07 April 1993 00:00 [Source: ICIS news]
Despite these structural problems, the clouds on the horizon as far as US producers are concerned clearly have more to do with the stance of the Clinton administration and its actions over the coming year as it attempts to tackle the budget deficit. The administration has some bold ideas and has shown an impressive determination to meet head on intractable problems which have been neglected for decades. The plans put forward thus far are, however, only partial, and it is this uncertainty which is causing so much unrest in the business community.
Also much of the cost of the reforms will be borne by business. Funds to finance the new programmes will be hard to find and the trend is to raise corporate taxes, franchises and energy taxes in order to do so. The reforms will also be highly inflationary leaving some to beg the question whether economic growth can be maintained before the cost of them proves overwhelming.
New levels of taxation were described as one of the three enemies to continued US growth by one of the industry speakers at NPRA, Mr Dexter Baker, the former chairman of Air Products, the others being excessive litigation and regulation. As far as the latter two topics are concerned, outside legal counsel, including that spent to handle Superfund suits, costs industry some $125 billion each year, some $50 billion more than the amount industry spends on research, Mr Baker stresses. Compliance with local, state and federal environmental legislation costs $80 billion and will rise to $100 billion by 1997.
Since the November elections, however, the issue of taxation has come to the fore as a major obstacle to continuing US industrial competitiveness from an international standpoint. Mr Baker suggests that federal taxes on work, capital and investment are the highest anywhere and that a sweeping overhaul of the entire taxation system is needed. Rather than see the prospects for moves in that direction, however, industry is now faced with a tax on the energy it consumes.
As proposed the Btu tax will be applied to the thermal energy content measured as British Thermal Units (Btus) of various energy sources such as coal, oil and natural gas. In many respects it is a tax designed to reduce energy consumption, bring some environmental improvement and lessen reliance on foreign energy supplies. It is, however, more widely recognised as a measure simply to raise tax revenues by more than $22 billion dollars when fully implemented in 1997 and help reduce the budget deficit.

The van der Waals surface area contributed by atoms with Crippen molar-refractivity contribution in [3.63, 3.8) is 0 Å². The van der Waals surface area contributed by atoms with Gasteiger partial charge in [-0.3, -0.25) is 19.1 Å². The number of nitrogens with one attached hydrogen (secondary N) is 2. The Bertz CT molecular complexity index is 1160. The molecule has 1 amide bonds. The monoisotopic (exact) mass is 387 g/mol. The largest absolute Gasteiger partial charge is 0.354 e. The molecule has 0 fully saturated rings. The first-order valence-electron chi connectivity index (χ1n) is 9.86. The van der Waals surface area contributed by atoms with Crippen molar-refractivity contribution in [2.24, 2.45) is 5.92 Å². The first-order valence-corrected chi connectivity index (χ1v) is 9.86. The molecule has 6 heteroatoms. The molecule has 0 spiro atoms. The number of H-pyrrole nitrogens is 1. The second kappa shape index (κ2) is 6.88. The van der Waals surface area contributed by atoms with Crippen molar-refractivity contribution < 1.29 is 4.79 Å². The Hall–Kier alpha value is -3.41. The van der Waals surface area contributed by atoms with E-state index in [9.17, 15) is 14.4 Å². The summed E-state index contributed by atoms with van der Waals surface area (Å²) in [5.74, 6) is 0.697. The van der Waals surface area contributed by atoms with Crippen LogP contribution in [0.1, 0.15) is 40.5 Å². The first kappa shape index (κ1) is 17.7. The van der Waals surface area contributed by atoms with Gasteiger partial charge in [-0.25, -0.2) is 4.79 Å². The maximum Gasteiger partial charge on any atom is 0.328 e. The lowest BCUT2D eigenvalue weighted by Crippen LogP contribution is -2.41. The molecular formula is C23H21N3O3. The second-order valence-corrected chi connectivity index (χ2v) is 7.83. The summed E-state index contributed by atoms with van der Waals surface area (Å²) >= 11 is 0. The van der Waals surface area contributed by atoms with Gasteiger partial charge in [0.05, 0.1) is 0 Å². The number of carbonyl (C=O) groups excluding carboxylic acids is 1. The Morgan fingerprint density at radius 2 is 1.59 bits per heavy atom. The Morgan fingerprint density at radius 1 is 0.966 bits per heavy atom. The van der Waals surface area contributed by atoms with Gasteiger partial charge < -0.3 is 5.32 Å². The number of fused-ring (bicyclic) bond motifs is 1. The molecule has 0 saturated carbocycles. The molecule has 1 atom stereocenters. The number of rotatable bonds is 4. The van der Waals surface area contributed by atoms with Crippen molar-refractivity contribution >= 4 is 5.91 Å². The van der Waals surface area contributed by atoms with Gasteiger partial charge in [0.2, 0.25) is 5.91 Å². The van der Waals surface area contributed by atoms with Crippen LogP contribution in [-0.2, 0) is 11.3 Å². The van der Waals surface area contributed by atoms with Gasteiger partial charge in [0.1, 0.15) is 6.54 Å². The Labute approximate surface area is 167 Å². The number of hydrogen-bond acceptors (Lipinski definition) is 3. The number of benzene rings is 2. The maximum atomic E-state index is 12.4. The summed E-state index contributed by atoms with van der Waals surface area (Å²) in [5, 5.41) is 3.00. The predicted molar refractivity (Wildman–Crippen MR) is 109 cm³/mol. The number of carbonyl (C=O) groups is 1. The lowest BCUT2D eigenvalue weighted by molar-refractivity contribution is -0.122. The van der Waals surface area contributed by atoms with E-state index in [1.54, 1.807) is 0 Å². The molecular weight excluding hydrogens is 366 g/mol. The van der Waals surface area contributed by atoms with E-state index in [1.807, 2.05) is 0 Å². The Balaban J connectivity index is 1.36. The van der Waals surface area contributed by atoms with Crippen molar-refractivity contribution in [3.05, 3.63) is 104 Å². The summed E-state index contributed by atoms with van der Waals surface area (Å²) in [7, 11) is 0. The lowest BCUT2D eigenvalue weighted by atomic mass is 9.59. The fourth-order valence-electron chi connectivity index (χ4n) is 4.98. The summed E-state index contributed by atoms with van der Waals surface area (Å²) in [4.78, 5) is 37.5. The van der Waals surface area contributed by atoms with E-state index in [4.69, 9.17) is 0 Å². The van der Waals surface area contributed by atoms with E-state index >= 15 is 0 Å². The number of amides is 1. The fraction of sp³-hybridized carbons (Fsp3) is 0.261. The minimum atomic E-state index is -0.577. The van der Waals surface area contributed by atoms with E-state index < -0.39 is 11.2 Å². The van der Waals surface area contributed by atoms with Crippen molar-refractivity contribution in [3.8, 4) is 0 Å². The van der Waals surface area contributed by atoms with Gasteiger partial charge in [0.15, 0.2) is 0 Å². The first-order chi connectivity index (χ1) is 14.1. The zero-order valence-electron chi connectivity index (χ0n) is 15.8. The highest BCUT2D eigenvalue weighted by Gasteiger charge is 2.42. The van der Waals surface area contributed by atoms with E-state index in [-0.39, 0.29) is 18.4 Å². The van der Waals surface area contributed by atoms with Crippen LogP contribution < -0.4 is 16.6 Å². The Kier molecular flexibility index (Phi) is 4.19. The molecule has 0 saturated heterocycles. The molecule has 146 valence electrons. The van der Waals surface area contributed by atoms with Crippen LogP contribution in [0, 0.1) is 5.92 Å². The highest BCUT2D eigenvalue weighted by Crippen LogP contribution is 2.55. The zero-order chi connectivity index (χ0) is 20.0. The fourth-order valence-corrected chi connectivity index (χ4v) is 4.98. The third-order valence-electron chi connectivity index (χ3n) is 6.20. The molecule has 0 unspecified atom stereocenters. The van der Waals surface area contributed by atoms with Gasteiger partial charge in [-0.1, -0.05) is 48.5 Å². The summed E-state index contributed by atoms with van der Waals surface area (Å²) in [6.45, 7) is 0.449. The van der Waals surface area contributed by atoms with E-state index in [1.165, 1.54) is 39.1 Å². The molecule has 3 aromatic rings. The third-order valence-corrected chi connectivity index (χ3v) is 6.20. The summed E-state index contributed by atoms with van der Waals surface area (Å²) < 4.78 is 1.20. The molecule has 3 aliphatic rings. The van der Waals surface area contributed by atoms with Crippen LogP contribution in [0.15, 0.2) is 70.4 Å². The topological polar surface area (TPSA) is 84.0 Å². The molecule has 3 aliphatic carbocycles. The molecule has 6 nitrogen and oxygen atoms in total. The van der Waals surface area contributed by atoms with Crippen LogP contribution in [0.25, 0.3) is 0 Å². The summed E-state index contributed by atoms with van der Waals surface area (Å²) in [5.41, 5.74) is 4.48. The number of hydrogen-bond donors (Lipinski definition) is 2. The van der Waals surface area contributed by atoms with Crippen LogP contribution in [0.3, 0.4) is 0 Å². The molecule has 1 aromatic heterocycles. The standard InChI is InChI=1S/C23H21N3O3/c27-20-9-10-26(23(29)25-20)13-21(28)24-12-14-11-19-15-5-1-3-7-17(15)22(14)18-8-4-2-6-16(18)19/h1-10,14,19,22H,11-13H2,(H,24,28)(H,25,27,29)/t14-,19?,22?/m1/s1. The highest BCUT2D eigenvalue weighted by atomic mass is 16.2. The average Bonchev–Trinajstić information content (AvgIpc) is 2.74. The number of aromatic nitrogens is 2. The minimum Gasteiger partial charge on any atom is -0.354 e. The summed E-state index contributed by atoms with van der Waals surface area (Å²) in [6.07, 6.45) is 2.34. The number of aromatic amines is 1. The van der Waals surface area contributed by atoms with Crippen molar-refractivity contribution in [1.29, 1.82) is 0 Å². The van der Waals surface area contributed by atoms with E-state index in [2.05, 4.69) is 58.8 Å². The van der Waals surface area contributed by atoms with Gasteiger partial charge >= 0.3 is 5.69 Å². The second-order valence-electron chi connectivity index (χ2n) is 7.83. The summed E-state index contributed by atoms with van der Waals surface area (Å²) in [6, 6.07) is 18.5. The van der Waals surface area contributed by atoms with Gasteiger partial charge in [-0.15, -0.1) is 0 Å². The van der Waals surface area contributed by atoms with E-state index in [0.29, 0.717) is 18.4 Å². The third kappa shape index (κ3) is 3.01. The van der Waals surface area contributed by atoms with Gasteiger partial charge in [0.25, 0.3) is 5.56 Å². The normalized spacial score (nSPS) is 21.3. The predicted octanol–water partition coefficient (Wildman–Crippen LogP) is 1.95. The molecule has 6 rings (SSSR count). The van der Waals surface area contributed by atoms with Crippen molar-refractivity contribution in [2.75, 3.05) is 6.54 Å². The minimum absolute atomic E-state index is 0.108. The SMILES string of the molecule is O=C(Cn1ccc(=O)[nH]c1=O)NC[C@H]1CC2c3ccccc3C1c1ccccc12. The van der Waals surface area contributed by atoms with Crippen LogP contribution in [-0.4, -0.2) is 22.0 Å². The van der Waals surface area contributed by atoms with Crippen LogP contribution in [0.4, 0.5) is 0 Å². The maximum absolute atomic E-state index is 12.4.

As they stand the proposed levels of taxation are more heavily weighted towards oil and natural gas; both are important to the chemical industry in terms of its fuel and feedstock requirements. There will be feedstock exemptions and so-called 'exemptions for downstream credits' relating to exports although it is far from certain how particularly the latter considerations will be applied. Such broad based energy taxes also raise other problems that are unique to chemical producers.
The Chemical Manufacturers' Association (CMA) believes that with the feedstock exemptions contained in the current proposals, net energy costs would rise by $1.15 billion. International competitiveness would be damaged which in turn would depress productivity and potential output. By 2000, the negative effect on productivity and trade could depress output by 3% below what might have been expected, with the loss of 9900 jobs in the industry and 8300 jobs in other sectors.